}
                                     colnames(assignedWeight) <- stock
                                     return(assignedWeight)
                                   }

                            )
                            rowVectorWeights <- do.call(cbind, rowVectorWeights)
                            return(rowVectorWeights)
                }
         )

         matrixWeights <- do.call(rbind, matrixWeights)
         return(matrixWeights)

       }
       )

stopCluster(cl = cl)
cl <- NULL
gc()

#assign names
names(decilePortfolioWeights) <- deciles[-1]

endTime <- Sys.time()
endTime - startTime

# Time difference of 24.0372 mins
# on 8 cores

The code above generates a matrix of 1/0 flags, where the rows are the years, and the columns are the stocks. Two things now need to happen to proceed. First, the date needs to be converted to an end-of-year date, since CRSP assigns the portfolio weights in the subsequent year (later, PerformanceAnalytics::Return.portfolio() will then assign the weights to the subsequent year). Second, the 1/0 flags need to be converted to weights, so that they sum to 1 for each year (each row).

#convert to date at end of year
decilePortfolioWeights <- lapply(decilePortfolioWeights
                                 , function(decilePortfolio){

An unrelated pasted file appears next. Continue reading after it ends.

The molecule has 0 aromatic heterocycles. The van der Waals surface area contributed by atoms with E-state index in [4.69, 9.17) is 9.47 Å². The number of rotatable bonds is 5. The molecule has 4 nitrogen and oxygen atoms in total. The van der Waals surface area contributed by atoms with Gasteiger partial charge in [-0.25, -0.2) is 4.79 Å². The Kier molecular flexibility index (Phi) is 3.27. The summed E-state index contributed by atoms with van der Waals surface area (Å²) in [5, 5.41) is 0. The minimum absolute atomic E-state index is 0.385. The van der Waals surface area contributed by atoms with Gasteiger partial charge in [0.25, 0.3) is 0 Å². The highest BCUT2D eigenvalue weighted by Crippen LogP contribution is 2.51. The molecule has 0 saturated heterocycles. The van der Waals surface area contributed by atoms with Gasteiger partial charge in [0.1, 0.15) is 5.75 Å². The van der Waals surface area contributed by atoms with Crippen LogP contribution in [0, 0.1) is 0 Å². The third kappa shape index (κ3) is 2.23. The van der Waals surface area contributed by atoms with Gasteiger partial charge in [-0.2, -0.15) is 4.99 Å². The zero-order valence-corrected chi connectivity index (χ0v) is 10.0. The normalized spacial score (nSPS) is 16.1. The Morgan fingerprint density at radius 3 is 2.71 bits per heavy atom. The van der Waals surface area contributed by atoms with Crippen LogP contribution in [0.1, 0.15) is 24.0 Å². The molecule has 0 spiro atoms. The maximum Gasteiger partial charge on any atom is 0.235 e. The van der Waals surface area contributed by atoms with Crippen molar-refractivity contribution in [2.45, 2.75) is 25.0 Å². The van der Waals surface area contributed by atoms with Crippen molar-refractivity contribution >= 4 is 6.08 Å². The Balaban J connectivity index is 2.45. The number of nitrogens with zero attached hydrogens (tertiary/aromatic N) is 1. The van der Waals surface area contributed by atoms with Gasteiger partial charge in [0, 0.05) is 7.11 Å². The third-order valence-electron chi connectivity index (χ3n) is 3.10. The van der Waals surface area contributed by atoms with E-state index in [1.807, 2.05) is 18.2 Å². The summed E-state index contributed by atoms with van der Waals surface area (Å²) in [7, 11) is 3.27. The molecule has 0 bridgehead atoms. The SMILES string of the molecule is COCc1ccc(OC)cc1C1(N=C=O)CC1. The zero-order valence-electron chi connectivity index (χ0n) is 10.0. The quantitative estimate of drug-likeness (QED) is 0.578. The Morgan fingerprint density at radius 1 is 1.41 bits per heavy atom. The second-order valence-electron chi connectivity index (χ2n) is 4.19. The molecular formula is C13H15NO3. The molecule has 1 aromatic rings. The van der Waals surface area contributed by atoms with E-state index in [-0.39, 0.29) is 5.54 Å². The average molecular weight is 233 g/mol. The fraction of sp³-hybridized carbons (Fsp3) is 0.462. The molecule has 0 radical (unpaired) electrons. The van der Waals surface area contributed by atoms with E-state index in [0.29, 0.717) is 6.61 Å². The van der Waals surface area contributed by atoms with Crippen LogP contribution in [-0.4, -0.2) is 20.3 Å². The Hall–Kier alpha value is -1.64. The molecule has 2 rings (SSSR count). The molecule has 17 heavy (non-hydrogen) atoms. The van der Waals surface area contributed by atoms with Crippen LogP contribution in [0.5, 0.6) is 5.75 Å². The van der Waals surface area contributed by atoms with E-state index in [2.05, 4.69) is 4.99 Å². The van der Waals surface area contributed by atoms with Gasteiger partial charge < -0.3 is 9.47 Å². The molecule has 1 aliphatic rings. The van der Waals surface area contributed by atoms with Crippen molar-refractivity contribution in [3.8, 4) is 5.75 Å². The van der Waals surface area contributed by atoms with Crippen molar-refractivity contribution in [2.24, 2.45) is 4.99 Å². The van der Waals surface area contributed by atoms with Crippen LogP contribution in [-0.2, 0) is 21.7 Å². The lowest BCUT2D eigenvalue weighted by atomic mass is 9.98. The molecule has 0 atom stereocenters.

decilePortfolioIDX <- index(decilePortfolio)
                                   decilePortfolioIDX <- as.Date(timeLastDayInMonth(as.Date(decilePortfolioIDX)))
                                   decilePortfolio <- xts(x = coredata(decilePortfolio)
                                                          , order.by = decilePortfolioIDX
                                                          )
                                   return(decilePortfolio)
                                 }
                                 )

#Now convert them from flags to weights
decilePortfolioWeights <- lapply(decilePortfolioWeights
                                 , function(decilePortfolio){
                                   decilePortfolioIDX <- index(decilePortfolio)
                                   decilePortfolioMatrix <- coredata(decilePortfolio)

                                   sumVector <- apply(decilePortfolioMatrix,1,sum)

                                   scaledDecilePortfolioMatrix <- lapply(1:length(sumVector)
                                                                         ,function(rowNum){
                                                                           scaledVector <- decilePortfolioMatrix[rowNum,]/sumVector[rowNum]
                                                                           return(scaledVector)
                                                                         }
                                                                         )
                                   scaledDecilePortfolioMatrix <- do.call(rbind, scaledDecilePortfolioMatrix)

                                   decilePortfolio <- xts(x = coredata(scaledDecilePortfolioMatrix)
                                                          , order.by = decilePortfolioIDX